#BoysWillBeBoys | From playground to Stanford
As our upcoming co-production with Headlong Boys Will Be Boys continues rehearsals we’ve been thinking about the phrase ‘boys will be boys’ and how it’s used as a hashtag on social media.
Unsurprisingly it’s often employed by Lads having banter about a night-out and/or a Cheeky Nandos. But it seems to be equally favoured by parents laughing at the naughty behaviour of their little boy.
In her compelling essay The Problem with ‘Boys Will Be Boys’ Soraya Chemaly argues that using the phrase in this way teaches children that naughty behaviour is innately, intrinsically masculine and thus ‘has profound implications for society’.
Chemaly talks about a little boy in her daughter’s class who repeatedly knocked over the elaborate castles that she had carefully constructed. His parents would look on and laugh ‘You know! Boys will be boys!’
With no help from the boy’s parents Chemaly tried to teach her aggrieved daughter how to stop this from happening:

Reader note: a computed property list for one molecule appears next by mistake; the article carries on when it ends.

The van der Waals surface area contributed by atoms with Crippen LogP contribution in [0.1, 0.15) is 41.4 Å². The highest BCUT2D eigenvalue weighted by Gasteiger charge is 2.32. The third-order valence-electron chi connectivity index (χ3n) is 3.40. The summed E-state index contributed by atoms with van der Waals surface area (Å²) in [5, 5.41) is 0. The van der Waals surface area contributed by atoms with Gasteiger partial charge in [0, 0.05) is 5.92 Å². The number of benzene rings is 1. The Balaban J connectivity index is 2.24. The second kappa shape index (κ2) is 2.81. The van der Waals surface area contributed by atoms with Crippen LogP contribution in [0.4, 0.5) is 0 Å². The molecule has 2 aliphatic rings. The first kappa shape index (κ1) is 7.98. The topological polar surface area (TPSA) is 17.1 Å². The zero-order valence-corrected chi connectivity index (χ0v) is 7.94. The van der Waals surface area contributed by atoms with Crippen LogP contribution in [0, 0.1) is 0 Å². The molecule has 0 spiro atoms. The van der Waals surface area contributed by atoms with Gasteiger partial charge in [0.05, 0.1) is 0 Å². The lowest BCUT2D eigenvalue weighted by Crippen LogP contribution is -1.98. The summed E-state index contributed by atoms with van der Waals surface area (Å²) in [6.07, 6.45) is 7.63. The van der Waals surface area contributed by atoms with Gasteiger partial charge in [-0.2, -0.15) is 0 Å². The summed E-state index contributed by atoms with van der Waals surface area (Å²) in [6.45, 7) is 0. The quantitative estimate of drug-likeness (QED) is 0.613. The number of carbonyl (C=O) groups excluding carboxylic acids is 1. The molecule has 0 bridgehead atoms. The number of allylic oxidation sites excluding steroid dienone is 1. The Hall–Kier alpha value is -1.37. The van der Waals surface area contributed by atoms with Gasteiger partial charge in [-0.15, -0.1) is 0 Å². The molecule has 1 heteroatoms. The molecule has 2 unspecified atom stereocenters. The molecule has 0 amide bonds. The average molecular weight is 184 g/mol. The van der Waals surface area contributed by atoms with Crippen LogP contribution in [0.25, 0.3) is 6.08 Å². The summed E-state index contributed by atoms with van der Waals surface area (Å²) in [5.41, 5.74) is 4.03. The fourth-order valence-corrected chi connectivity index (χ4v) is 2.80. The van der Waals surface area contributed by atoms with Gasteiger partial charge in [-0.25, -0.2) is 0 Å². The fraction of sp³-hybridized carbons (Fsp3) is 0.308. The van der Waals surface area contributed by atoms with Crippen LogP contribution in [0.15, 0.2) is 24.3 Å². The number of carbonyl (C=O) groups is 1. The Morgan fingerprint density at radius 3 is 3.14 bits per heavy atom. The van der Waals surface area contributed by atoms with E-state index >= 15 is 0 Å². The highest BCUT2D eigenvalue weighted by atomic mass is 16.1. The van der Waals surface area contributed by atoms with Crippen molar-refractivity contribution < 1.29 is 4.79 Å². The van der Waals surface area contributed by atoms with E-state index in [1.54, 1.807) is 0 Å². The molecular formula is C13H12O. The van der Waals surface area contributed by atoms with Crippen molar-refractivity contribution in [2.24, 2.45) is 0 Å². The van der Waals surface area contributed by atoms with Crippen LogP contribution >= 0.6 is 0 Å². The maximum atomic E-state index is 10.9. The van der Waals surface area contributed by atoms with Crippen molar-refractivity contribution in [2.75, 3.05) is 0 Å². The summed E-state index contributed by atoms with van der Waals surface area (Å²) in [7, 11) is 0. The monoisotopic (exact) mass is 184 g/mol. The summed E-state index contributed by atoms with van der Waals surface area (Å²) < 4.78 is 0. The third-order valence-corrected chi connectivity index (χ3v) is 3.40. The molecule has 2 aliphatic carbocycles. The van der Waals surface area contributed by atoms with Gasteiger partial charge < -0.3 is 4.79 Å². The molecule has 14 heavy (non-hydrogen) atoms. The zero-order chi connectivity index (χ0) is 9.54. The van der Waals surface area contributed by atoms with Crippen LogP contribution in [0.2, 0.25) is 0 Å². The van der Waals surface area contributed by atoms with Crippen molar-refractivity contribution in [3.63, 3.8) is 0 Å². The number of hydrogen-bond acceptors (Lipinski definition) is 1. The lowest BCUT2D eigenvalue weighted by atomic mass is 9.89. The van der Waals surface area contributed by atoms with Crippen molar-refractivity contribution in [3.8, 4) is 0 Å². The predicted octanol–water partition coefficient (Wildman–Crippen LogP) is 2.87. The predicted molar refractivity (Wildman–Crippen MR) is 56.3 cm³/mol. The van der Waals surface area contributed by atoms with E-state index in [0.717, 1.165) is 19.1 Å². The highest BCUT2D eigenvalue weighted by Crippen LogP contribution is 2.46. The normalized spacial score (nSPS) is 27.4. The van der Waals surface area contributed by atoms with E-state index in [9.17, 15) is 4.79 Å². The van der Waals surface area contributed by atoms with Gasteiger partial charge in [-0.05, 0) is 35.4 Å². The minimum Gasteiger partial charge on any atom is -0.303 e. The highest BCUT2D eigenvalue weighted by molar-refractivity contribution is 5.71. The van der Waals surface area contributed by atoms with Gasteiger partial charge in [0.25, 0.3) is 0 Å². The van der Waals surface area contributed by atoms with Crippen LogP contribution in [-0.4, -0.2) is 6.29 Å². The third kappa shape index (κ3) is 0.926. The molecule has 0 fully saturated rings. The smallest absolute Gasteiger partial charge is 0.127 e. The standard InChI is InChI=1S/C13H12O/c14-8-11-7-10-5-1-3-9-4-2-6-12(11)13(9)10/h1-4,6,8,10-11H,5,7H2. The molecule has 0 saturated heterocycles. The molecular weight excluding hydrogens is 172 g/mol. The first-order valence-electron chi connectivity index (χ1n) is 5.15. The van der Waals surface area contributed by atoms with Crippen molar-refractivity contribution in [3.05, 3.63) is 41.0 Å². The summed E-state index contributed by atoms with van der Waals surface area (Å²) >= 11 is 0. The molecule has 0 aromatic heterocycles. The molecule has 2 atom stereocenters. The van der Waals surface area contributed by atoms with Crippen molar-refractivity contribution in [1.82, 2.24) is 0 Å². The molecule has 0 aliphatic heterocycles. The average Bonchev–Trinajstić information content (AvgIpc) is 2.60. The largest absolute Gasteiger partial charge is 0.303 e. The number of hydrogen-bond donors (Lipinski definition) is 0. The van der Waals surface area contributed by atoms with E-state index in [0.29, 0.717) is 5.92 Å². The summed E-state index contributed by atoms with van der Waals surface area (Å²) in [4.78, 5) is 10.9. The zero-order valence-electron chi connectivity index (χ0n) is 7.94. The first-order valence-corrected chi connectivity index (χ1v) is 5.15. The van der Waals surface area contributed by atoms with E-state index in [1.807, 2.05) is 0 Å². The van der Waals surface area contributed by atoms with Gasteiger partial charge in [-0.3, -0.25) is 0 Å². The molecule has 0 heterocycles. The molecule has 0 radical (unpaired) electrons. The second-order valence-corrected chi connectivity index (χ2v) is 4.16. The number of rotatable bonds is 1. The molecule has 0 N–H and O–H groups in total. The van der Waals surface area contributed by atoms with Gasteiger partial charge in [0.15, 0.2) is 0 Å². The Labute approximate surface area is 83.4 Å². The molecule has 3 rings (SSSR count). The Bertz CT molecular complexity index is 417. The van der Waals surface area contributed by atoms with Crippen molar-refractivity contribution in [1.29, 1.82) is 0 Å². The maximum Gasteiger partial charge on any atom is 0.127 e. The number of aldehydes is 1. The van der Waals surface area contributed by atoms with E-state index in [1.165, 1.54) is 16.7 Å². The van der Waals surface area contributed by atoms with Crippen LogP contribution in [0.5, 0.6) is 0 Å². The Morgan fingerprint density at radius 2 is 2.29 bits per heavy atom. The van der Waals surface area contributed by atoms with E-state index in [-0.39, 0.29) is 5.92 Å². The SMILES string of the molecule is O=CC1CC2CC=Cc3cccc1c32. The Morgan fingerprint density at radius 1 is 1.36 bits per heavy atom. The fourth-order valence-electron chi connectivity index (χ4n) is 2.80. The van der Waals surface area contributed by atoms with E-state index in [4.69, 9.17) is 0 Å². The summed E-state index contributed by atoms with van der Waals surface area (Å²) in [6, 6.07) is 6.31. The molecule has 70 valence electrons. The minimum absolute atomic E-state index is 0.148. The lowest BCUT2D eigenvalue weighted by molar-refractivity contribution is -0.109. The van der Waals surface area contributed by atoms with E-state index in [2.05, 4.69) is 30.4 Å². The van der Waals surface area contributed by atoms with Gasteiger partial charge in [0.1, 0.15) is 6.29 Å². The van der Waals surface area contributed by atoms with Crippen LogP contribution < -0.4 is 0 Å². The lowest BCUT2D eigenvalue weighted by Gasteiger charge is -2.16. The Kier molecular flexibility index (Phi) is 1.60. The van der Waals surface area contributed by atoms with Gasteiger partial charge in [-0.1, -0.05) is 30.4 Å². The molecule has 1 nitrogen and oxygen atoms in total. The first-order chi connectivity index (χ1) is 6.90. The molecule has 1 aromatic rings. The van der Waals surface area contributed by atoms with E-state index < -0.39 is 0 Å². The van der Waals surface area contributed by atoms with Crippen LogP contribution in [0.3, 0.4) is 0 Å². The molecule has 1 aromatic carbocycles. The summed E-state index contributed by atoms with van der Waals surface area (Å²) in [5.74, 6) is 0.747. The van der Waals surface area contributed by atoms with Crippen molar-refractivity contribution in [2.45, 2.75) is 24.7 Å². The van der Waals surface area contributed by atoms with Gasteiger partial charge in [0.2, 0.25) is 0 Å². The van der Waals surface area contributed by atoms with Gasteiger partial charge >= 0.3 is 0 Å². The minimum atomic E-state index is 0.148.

“She asked him politely not to do it. We talked about some things she might do. She moved where she built. She stood in his way. She built a stronger foundation to the castle, so that, if he did get to it, she wouldn’t have to rebuild the whole thing. In the meantime, I imagine his parents thinking, ‘What red-blooded boy wouldn’t knock it down?’
I know it’s a lurid metaphor, but I taught my daughter the preschool block precursor of don’t ‘get raped’ and this child did not learn the preschool equivalent of ‘don’t rape.‘”
Last week a letter written by a young woman was published on Buzzfeed and went viral. It was to her rapist, a white male star athlete at a prestigious university, and followed an incredibly lenient sentencing by a judge who arguably treated the rape like some naughty, ‘boys will be boys’ escapade.
It’s not hard to draw a straight line from the little girl’s destroyed castle in a playground to the woman lying unconscious by a dumpster with her dress pulled off over her shoulders up above her waist in Stanford. What does being told “no” mean to that boy? If the world is his for the taking, isn’t an unconscious woman’s body? It’s entitlement. It’s unchecked privilege. It’s #BoysWillBeBoys.
A co-production between the Bush Theatre and Headlong, Boys Will Be Boys opens 25 June at Bush Hall and runs til 30 July. Find out more and book tickets here.